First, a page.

By Malcolm Stagg

CVE-2021-34535 is a Remote Code Execution (RCE) vulnerability in Remote Desktop Client, found by SRT member Malcolm Stagg earlier this year, and patched by Microsoft in August 2021.

Finding the Vulnerability

I found this vulnerability by looking at the disassembly of several Windows dll’s in IDA debugger for potential memory access flaws. Protocol parsing code, especially code involving multimedia decoding, tends to be a common place for flaws since the protocol decoding is often complex. When raw pointers to memory buffers are used directly, it is easy to make a mistake that can lead to a serious memory access vulnerability.

Looking at occurrences of memcpy, the C function that copies data between two memory buffers, I found one occurrence in the TSMF media decoder that showed signs of having a complex access pattern. TSMF is a legacy plug-in for Remote Desktop, in which the Remote Desktop Server transfers a multimedia file to be played by the Remote Desktop Client. 

First, I allocated a heap buffer with the size cbData+63 bytes, where cbData is a field from a packet that attackers can control. Next, cbData+36 bytes of data are copied from the packet into the buffer. The remaining 27 bytes are intended to be filled with data from a separate buffer.

This access pattern looks innocent enough until you look at cases involving an integer overflow. cbData is a 32-bit unsigned integer, so it can represent any number between 0 and approximately 4 billion. By specifying a buffer size just slightly below that upper limit, an integer overflow will occur, causing a very small buffer to be allocated, and a huge amount of attacker-controlled data copied into that buffer. The result is a heap buffer overflow, where structures throughout the program’s memory space are overwritten with attacker-controlled data.

Exploiting the Vulnerability

There are two main scenarios for how an attacker could exploit this vulnerability. One of these is by gaining control of a Remote Desktop Server. An attacker could take control of a victim’s machine when it connects to the malicious Remote Desktop Server, exploiting this vulnerability to run code that escapes from the Remote Desktop Client onto the victim’s machine.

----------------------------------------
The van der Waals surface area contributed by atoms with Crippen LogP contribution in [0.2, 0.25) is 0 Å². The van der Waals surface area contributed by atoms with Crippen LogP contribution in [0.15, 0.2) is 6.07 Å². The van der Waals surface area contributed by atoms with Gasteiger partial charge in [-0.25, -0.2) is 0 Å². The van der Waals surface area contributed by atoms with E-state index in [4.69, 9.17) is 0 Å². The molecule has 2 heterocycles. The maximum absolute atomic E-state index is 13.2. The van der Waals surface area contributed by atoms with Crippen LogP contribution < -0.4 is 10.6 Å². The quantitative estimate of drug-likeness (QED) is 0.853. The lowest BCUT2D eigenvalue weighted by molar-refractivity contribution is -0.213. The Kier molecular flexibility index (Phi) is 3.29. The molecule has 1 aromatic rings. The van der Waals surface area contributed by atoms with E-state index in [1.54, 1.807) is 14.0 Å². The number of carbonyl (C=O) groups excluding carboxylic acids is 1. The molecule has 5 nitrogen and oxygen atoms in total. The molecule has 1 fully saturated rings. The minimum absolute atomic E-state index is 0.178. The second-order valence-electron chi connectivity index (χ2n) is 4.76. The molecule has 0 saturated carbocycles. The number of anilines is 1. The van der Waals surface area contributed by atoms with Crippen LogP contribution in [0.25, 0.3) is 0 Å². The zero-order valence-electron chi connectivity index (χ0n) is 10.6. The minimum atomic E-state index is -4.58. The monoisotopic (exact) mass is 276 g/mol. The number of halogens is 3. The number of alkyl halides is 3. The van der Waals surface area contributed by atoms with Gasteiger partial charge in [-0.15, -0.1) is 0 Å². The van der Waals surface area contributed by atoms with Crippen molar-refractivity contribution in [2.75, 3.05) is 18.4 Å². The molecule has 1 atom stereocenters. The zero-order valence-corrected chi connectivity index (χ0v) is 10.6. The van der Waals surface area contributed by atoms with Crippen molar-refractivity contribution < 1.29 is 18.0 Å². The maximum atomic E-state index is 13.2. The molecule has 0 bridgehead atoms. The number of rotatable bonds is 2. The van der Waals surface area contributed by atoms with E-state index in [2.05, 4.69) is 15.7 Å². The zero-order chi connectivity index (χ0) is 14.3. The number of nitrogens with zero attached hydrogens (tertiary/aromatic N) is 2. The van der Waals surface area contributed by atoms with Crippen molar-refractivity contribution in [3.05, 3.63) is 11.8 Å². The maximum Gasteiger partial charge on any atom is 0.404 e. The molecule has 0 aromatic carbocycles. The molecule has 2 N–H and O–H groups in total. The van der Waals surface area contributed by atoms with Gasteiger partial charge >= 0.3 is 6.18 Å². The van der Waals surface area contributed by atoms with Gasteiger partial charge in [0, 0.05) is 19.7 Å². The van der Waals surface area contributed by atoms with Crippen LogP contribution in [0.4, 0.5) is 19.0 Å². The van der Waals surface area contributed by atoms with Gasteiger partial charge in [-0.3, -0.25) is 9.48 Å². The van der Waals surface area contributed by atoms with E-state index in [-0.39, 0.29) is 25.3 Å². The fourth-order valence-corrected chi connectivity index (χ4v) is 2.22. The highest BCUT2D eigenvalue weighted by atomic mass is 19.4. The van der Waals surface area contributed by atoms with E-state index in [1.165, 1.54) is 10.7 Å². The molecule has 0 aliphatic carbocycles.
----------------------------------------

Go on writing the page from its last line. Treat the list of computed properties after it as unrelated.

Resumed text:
The other scenario, which is perhaps even more interesting, is a Hyper-V Client escape. Unless “Enhanced Session Mode” is explicitly disabled by the user, Hyper-V uses Remote Desktop Client dll’s while accessing a virtual machine. By doing so, features like clipboard sharing and printing are enabled, improving the user experience. If a virtual machine is running malicious software, an attacker could exploit this vulnerability to escape from the Hyper-V Client and gain control over the host machine. Since users often run untrusted software inside a virtual machine to provide better security and isolation, this is an interesting case that could have a serious impact.

Proof of Concept

The vulnerability was fairly difficult to exploit for two reasons: one is that it will always result in a client crash. Approximately 4 GiB of data is copied into an extremely small buffer, so a memory access violation is inevitable. The attacker’s payload must be successfully executed before the client crash occurs.

The other difficulty in exploitation is due to Address Space Layout Randomization (ASLR), a security feature designed to make memory access vulnerabilities more difficult to exploit by providing randomization of memory addresses. Since this vulnerability in itself provides no way of bypassing ASLR, for the purposes of demonstration, it is assumed that the attacker has some other way of bypassing it. A common method would be finding an information disclosure vulnerability where a program’s internal memory pointers are exposed to the attacker.

Ultimately, a proof of concept was developed by finding a target function where Hyper-V Client jumps to a memory address stored within the attack payload. To obtain remote code execution, a couple of “gadget” functions were also found. Gadgets are existing functions within the program which have been repurposed by the attacker to perform a task.

The first gadget causes a memory pointer to jump from its initial, random, location within the attack payload to a specific location known to the attacker. This known location specifies a second gadget function and a program name. The second gadget function causes the program name to be read from the attack payload and executed.

The proof of concept is demonstrated in the following video, showing how executing a program within a virtual machine can result in a Calculator executing on the host machine.

Preventing These Vulnerabilities

This specific vulnerability could have been prevented by the developers performing several additional validation checks:

  1. Validate all user-controlled data and buffer sizes
  2. Check for integer overflow edge cases
  3. Verify a buffer’s length before copying any data

Memory access vulnerabilities are most common when using raw pointers directly, so those should be avoided whenever it’s feasible to do so.

Protecting Yourself

If you’re accessing an untrusted virtual machine in Hyper-V or running an untrusted program on your virtual machine, disable “Enhanced Session Mode” whenever you can to reduce your attack surface. 

Always be cautious when accessing a Remote Desktop Server you don’t explicitly trust. It is best to only access machines with which you are familiar.

Finally, by keeping your computer up-to-date and installing the latest Windows Update patches, your computer will be protected from many new vulnerabilities, including this one!

Posted by Charlie